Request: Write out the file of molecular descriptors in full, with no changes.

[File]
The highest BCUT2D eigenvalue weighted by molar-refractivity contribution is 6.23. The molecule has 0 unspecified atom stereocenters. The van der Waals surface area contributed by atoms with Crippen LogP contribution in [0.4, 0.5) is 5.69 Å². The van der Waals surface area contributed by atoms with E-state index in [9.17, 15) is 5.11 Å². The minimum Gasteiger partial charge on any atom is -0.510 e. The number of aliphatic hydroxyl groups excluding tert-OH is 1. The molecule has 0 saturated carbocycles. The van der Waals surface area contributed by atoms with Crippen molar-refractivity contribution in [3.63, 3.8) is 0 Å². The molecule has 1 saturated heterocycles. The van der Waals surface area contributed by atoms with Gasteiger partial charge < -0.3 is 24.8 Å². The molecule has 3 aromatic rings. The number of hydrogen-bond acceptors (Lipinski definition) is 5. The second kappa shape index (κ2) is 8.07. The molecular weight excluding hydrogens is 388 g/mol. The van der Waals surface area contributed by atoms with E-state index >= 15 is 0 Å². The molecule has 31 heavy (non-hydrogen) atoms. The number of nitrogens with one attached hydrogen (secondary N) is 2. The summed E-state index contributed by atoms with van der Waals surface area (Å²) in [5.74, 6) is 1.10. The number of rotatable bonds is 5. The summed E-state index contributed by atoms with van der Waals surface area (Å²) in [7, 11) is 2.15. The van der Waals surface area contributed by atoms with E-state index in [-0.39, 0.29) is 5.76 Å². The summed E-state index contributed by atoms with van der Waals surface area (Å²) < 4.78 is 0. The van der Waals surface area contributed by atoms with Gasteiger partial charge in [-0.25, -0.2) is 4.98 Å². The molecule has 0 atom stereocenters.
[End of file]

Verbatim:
The highest BCUT2D eigenvalue weighted by molar-refractivity contribution is 6.23. The molecule has 0 unspecified atom stereocenters. The van der Waals surface area contributed by atoms with Crippen LogP contribution in [0.4, 0.5) is 5.69 Å². The van der Waals surface area contributed by atoms with E-state index in [9.17, 15) is 5.11 Å². The minimum Gasteiger partial charge on any atom is -0.510 e. The number of aliphatic hydroxyl groups excluding tert-OH is 1. The molecule has 0 saturated carbocycles. The van der Waals surface area contributed by atoms with Crippen molar-refractivity contribution in [3.63, 3.8) is 0 Å². The molecule has 1 saturated heterocycles. The van der Waals surface area contributed by atoms with Gasteiger partial charge < -0.3 is 24.8 Å². The molecule has 3 aromatic rings. The number of hydrogen-bond acceptors (Lipinski definition) is 5. The second kappa shape index (κ2) is 8.07. The molecular weight excluding hydrogens is 388 g/mol. The van der Waals surface area contributed by atoms with E-state index >= 15 is 0 Å². The molecule has 31 heavy (non-hydrogen) atoms. The number of nitrogens with one attached hydrogen (secondary N) is 2. The summed E-state index contributed by atoms with van der Waals surface area (Å²) in [5.74, 6) is 1.10. The number of rotatable bonds is 5. The summed E-state index contributed by atoms with van der Waals surface area (Å²) in [7, 11) is 2.15. The van der Waals surface area contributed by atoms with E-state index in [-0.39, 0.29) is 5.76 Å². The summed E-state index contributed by atoms with van der Waals surface area (Å²) < 4.78 is 0. The van der Waals surface area contributed by atoms with Gasteiger partial charge in [-0.25, -0.2) is 4.98 Å². The molecule has 0 atom stereocenters.